Questions and answers about executive privilege
WASHINGTON (AP) — Presidents since George Washington have resisted congressional requests for documents and the testimony of administration officials by asserting a power known as executive privilege. Executive privilege is the president’s power to keep information from the courts, Congress and the public to protect the confidentiality of presidential decision-making.
Steve Bannon’s refusal to answer questions from a congressional committee about his time working for President Donald Trump is raising new concerns that the White House is trying to control what current and former aides tell Congress.
Here are some questions and answers about the extent of executive privilege, and its use in recent administrations.
Q. What is executive privilege? Is it written in the Constitution?
A. The privilege to withhold documents and prohibit aides from testifying rests on the proposition that the president has an almost unparalleled need to protect the confidentiality of candid advice that goes into presidential decision-making. There is no reference to executive privilege in the Constitution, but the Supreme Court has held that it derives from the president’s ability to carry out the duties he holds under the Constitution.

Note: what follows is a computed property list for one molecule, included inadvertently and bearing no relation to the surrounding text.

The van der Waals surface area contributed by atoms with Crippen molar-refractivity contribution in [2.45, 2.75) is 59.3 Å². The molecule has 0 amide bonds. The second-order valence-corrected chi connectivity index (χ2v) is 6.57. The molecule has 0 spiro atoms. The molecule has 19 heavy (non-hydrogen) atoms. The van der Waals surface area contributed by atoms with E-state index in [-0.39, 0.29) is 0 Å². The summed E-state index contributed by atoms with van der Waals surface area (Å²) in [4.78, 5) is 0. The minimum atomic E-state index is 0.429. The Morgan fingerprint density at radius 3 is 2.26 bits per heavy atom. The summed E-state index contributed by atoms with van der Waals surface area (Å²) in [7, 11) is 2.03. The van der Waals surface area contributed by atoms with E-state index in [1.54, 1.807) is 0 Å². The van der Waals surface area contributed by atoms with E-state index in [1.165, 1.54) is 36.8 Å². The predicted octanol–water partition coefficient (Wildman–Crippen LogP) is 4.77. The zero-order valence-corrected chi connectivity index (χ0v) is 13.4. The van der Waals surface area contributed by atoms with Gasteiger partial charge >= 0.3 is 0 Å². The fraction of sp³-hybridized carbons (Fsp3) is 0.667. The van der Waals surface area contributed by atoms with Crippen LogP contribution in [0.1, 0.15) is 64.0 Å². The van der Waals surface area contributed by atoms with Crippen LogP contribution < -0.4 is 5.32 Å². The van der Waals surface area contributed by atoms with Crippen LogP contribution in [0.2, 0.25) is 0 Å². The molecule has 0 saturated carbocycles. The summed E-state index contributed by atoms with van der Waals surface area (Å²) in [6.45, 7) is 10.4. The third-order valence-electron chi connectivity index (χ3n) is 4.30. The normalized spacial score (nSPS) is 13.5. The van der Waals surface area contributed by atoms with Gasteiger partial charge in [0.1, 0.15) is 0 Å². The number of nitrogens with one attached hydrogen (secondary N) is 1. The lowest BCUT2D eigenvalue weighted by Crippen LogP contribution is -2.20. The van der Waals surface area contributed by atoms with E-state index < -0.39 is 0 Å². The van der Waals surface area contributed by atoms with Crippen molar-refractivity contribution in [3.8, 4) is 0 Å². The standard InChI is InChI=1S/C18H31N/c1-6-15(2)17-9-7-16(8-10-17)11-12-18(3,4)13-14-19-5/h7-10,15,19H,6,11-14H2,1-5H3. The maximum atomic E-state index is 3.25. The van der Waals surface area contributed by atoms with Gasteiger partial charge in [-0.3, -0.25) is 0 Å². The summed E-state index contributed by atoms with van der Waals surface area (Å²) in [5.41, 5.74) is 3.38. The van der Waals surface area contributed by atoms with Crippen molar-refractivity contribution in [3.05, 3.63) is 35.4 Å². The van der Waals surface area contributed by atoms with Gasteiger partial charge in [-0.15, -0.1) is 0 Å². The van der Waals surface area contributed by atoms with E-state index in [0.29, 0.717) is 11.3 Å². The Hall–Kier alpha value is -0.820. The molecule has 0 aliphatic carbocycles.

Q. Are there limits to the invocation of executive privilege?
A. Yes, there are. Courts have not had much to say about executive privilege, but in the 1974 case over President Richard Nixon’s refusal to release Oval Office recordings as part of the Watergate investigation, the Supreme Court held that the privilege is not absolute. In other words, the case for turning over documents or allowing testimony may be more compelling than arguments for withholding them. Indeed, in that context, the court ruled 8-0 that Nixon had to turn over the tapes.
Q. Who has the final word when the president or an aide called to testify invokes executive privilege?
A. When it came to the Watergate tapes, the Supreme Court said it had the final word, and lower courts have occasionally weighed in to resolve other disputes. But courts have also made clear that they prefer the White House and Congress resolve their disagreements without judicial intervention, when possible.
Q. How frequently does the executive branch claim the privilege?
A. Not often, in recent administrations. The most recent court case involving claims of executive privilege was over Congress’ effort to force the Obama administration to release documents pertaining to a failed law enforcement program called Operation Fast and Furious. The administration claimed the documents should remain confidential, but a federal judge ordered them turned over to a House committee in 2016.